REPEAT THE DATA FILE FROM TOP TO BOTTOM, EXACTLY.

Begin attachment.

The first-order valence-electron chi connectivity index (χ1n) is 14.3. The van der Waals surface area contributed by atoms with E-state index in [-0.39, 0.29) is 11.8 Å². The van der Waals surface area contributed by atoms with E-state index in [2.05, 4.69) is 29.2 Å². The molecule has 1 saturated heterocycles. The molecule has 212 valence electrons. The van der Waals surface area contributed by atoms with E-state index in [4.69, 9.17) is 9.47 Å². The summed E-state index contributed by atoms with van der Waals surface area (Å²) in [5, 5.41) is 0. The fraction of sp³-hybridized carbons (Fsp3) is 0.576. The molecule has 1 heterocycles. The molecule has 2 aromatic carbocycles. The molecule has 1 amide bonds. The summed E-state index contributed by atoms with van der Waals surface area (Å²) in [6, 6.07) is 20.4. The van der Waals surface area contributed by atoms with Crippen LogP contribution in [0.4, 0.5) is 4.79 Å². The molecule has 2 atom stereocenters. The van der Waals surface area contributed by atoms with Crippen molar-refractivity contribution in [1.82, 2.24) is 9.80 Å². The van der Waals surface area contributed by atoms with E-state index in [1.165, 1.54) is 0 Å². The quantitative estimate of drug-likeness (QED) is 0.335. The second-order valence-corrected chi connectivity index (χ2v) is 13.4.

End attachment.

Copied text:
The first-order valence-electron chi connectivity index (χ1n) is 14.3. The van der Waals surface area contributed by atoms with E-state index in [-0.39, 0.29) is 11.8 Å². The van der Waals surface area contributed by atoms with E-state index in [2.05, 4.69) is 29.2 Å². The molecule has 1 saturated heterocycles. The molecule has 212 valence electrons. The van der Waals surface area contributed by atoms with E-state index in [4.69, 9.17) is 9.47 Å². The summed E-state index contributed by atoms with van der Waals surface area (Å²) in [5, 5.41) is 0. The fraction of sp³-hybridized carbons (Fsp3) is 0.576. The molecule has 1 heterocycles. The molecule has 2 aromatic carbocycles. The molecule has 1 amide bonds. The summed E-state index contributed by atoms with van der Waals surface area (Å²) in [6, 6.07) is 20.4. The van der Waals surface area contributed by atoms with Crippen LogP contribution in [0.4, 0.5) is 4.79 Å². The molecule has 2 atom stereocenters. The van der Waals surface area contributed by atoms with Crippen molar-refractivity contribution in [1.82, 2.24) is 9.80 Å². The van der Waals surface area contributed by atoms with E-state index in [1.165, 1.54) is 0 Å². The quantitative estimate of drug-likeness (QED) is 0.335. The second-order valence-corrected chi connectivity index (χ2v) is 13.4.